The prescription Sinusitis Nose Spray will also kill problematic bacteria called MARCoNS (Multiple Antibiotic-Resistant Coagulase Negative Staphylococci), which can aggravate your illness. I don’t bother doing nasal swab testing for these bacteria, as I simply rely on the nose sprays to do their job.
3. Take Toxin Binders
Binders are substances you can eat that help remove toxins from your body. They do this by physically binding to toxins in your intestines so that they pass out of your body during urination and bowel movements. Take the binders listed below about ½ hour before you eat. Doing so will position them like a catcher’s mitt where your bile is produced after you eat. They’ll soak up the toxins and pull them out in your stool. Though you should see improvement fairly quickly, it usually takes about 18 months for the toxins to get low enough that you begin to feel much better.
In the beginning, as you first start to pull the toxins out of your system, you may actually feel worse. This happens because the toxins are being pulled out faster than your detoxification system can handle them. If this happens to you, do not try to play macho and tough it out, as this will only set back your recovery! Instead, ease back your dose size to an amount where you are no longer feeling worse. You’ll be able to slowly increase the dose comfortably over time. During the first six to nine months, urine mold toxin levels may actually go up with treatment, as dead mold and fat cells release toxins for elimination.
Klaire Labs Interfase Plus can also help kill the yeast and may settle down the flaring of symptoms during detoxification (take 1 capsule twice daily).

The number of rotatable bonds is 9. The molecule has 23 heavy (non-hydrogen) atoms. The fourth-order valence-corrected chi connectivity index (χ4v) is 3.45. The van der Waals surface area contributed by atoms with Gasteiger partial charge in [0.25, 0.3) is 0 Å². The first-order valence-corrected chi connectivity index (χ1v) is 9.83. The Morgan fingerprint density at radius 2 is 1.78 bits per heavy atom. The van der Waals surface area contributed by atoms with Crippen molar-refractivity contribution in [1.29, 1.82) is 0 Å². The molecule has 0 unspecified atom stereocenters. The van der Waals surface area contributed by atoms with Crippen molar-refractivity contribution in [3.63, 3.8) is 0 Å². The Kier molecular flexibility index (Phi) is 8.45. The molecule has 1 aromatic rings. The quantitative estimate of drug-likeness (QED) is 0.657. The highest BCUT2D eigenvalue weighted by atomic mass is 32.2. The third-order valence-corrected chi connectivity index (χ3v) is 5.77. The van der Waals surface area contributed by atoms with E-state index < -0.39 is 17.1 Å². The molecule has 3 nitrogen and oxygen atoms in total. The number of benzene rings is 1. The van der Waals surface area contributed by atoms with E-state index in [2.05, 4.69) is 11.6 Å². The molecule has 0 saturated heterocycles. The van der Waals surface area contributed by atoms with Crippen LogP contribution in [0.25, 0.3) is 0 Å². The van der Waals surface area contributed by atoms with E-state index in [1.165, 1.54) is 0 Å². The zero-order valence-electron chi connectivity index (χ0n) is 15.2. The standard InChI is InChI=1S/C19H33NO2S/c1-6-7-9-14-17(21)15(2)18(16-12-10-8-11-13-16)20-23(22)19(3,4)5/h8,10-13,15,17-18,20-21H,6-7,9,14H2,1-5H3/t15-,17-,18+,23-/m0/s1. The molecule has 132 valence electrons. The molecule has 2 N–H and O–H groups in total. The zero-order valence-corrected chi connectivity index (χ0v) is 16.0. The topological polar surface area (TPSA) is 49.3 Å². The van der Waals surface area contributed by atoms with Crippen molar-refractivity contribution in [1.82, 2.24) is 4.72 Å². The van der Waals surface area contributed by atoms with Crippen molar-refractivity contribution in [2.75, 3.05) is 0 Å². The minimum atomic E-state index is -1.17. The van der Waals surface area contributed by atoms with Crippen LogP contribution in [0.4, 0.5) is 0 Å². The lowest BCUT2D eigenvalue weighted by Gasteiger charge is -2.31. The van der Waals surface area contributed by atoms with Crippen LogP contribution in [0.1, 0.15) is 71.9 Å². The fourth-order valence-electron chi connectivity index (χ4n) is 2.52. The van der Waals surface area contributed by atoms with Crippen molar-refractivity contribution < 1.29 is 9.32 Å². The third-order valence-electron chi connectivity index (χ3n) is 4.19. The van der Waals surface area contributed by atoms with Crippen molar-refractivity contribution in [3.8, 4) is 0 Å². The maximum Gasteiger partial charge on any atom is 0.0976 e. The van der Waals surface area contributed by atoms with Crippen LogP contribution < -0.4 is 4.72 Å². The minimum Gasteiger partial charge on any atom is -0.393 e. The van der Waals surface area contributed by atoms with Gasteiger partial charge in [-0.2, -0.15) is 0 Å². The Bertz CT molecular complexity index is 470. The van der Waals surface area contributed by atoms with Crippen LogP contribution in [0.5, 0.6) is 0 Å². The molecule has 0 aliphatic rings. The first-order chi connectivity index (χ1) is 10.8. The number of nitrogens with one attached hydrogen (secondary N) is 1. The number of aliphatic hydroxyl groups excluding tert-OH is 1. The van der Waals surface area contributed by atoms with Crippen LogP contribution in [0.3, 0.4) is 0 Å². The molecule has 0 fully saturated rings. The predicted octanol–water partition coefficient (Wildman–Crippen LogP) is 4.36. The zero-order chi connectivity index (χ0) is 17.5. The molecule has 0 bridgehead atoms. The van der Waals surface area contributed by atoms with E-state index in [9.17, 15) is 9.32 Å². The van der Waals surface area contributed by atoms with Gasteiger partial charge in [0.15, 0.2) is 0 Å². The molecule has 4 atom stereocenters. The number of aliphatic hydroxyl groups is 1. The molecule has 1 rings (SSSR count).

Four binders your holistic physician should consider:
- Cholestyramine (Questran, by prescription). Get the sugar-free version. If you can’t tolerate the additives, you can have it made by a compounding pharmacy, though this is more expensive and won't be covered by your health insurance. Start by taking 1/8 to 1/16 teaspoon every other day a half hour before a meal. Gradually increase the dose as you find comfortable to one scoop (1 and 2/3 teaspoons, or 4 grams) 2.4 times a day. Don't be surprised or concerned if you can't comfortably exceed two teaspoons a day. Some people get well with even a 16th of a teaspoon every 2.3 days. Colesevelam (Welchol) works the same way, with the usual dosage being two capsules (625 milligrams each) three times a day. Constipation is the main side effect, so increase your magnesium and vitamin C intake to compensate.
- Bentonite capsules 500 mg 1.2 daily (by Premier Labs). If poorly tolerated, you can switch to Yerba Prima Great Plains Liquid Bentonite Clay. Start with 1/16.1/8 teaspoon taken once daily and slowly work up to one teaspoon as you find comfortable.
- Activated charcoal capsules 280 mg (avoid tablets and powders as they can be messy) 1.3 capsules a day (from Integrative Therapeutics).
- Chlorella capsules (not the pellets) 1.3 capsules a day (from Body Bio).
- Saccharomyces boulardii capsule 3.5 billion units. Begin by taking one capsule each day with a meal, and gradually increase to three times a day. This also inhibits growth of other unhealthy bacteria and yeast.
Dr. Nathan suggests beginning with the Saccharomyces first, as it is usually tolerated better by most people. When you're comfortable with this, he recommends adding in the bentonite clay, starting with one capsule a day.
Some people respond within six months, while others take as long as one to two years to see improvement. Some even take as long as three to five years to get well. In cases like these itfs especially worthwhile to consider urine testing after six to nine months, so that you can reassure yourself that the mold toxin levels are indeed coming down. They usually have to come down into the normal range before you start feeling better.
For those of you who want to choose which toxin binders to use based on targeting the specific mold toxins that showed up in your test results, Dr. Joseph Brewer (a leading Kansas City, Missouri CFS and infectious disease specialist) and Dr. Nathan offer the following guidance:
- Ochratoxins appear to be bound best by cholestyramine and activated charcoal.
- Aflatoxins and sterigmatocystin are bound by activated charcoal and bentonite clay.